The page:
Photography Anthologies
Checkered Past: A Visual Diary of the '60s and '70s
Checkered Past
A Visual Diary of the '60s and '70s
Hardcover      ISBN: 0865652295
Traces the author's decade-long study of the artists, performers, and society figures around Notting Hill and the Slade School of Art, a period during which he photographed new friends and acquaintances in a variety of everyday situations. 12,500 first printing.
Paperback      ISBN: 0972211179
Children of Ceausescu
Children of Ceausescu
Hardcover      ISBN: 1884167101
Decades after the fall of the iron curtain and the overthrow and execution of brutal Romanian dictator Nicholas Ceausescu, the worst AIDS epidemic among children in the world bears out its infamous legacy in Romania, still one of the poorest and most fractured societies in Eastern Europe. Beginning in 1994 and for the next five years, Magnum photographer Kent Klich traveled to Romania to document the appalling aftermath of Ceausescu
Chorus of Light: Photographs from the Sir Elton John Collection
Chorus of Light
Photographs from the Sir Elton John Collection
Hardcover      ISBN: 084782313x
Sir Elton John has emerged in the 1990s as one of the world's pre-eminent collectors of twentieth-century photography. The High Museum of Art is the first institution to present highlights from the more than 2,000 photographs John has acquired during the last decade. This book presents more than 150 illustrations of images by more than 100 photographers, including Berenice Abbott, Diane Arbus, Henri Cartier-Bresson, Walker Evans, Lewis Hine, Tina Modotti, Paul Outerbridge, Edward Steichen, Alfred Stieglitz, and Edward Weston. Masters such as Man Ray, Andre Kertesz, Harry Callahan, Irving Penn, Lucas Samaras, Robert Mapplethorpe, John Dugdale, and Horst P. Horst are represented in depth. The book accompanies the first major exhibition of John's collection and includes an introduction by the exhibition's curator, Ned Rifkin, and an appreciation of the collector by Jane Jackson, adviser to the collection. An essay by Thomas W. Southall discusses Elton John's taste as a collector. A lengthy interview of Sir Elton by Ingrid Sischy of Interior magazine reveals the famous performer's passion and direction in acquiring photographs. Views of Elton's Atlanta residence show how the collector lives within his astonishingly dense collection.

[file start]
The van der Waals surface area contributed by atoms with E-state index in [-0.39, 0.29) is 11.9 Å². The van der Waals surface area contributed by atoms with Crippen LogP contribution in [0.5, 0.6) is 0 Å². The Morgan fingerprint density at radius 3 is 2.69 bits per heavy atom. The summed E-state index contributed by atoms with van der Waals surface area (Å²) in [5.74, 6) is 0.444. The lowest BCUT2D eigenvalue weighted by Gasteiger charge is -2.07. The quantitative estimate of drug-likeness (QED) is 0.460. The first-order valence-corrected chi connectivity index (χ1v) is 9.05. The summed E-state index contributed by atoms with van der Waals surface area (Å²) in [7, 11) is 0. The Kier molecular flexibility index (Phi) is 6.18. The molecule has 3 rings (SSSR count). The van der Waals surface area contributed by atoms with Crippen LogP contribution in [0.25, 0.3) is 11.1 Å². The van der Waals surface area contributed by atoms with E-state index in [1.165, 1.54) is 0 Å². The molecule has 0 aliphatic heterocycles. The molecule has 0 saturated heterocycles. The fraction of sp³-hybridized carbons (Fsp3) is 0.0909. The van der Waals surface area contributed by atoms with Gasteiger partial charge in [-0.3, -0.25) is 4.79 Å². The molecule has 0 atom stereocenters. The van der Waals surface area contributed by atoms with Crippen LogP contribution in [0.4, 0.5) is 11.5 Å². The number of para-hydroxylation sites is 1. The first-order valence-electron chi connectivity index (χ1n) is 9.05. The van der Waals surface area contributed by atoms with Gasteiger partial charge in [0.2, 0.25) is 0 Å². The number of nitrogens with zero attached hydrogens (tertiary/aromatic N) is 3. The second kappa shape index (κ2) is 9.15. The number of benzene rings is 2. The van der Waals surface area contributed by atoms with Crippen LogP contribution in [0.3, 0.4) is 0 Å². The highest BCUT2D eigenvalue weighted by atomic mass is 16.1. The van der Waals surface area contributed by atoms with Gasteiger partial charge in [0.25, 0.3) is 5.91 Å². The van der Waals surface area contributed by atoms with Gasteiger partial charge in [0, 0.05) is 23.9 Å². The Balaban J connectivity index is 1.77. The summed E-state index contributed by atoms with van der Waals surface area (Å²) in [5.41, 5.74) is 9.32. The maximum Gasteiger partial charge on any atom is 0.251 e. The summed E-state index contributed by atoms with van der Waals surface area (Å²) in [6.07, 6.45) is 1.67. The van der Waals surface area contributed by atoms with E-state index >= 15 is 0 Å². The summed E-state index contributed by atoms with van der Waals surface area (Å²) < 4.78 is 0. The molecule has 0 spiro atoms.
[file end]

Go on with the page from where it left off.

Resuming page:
Coca-Cola: A History in Photographs, 1930-1969
A History in Photographs, 1930-1969
Paperback      ISBN: 1882256468
A history of the world's most recognized company in photos from the archives of The Coca-Cola Company. Here are nostalgic photos of billboards, signs, bottling trucks, store fronts, soda fountains, bottling plants & more. The years of the depression, World War II, the 50s and the space age are all reflected in this impressive collection.

Collectors' Guide to Nineteenth-Century Photographs
Collectors' Guide to Nineteenth-Century Photographs
Paperback      ISBN: 0020009607
Committed to the Image: Contemporary Black Photographers
Committed to the Image
Contemporary Black Photographers
Hardcover      ISBN: 1858941237
Hardcover      ISBN: 9089897046
Diane Arbus: An Aperture Monograph
Diane Arbus
An Aperture Monograph
Paperback      ISBN: 1597111759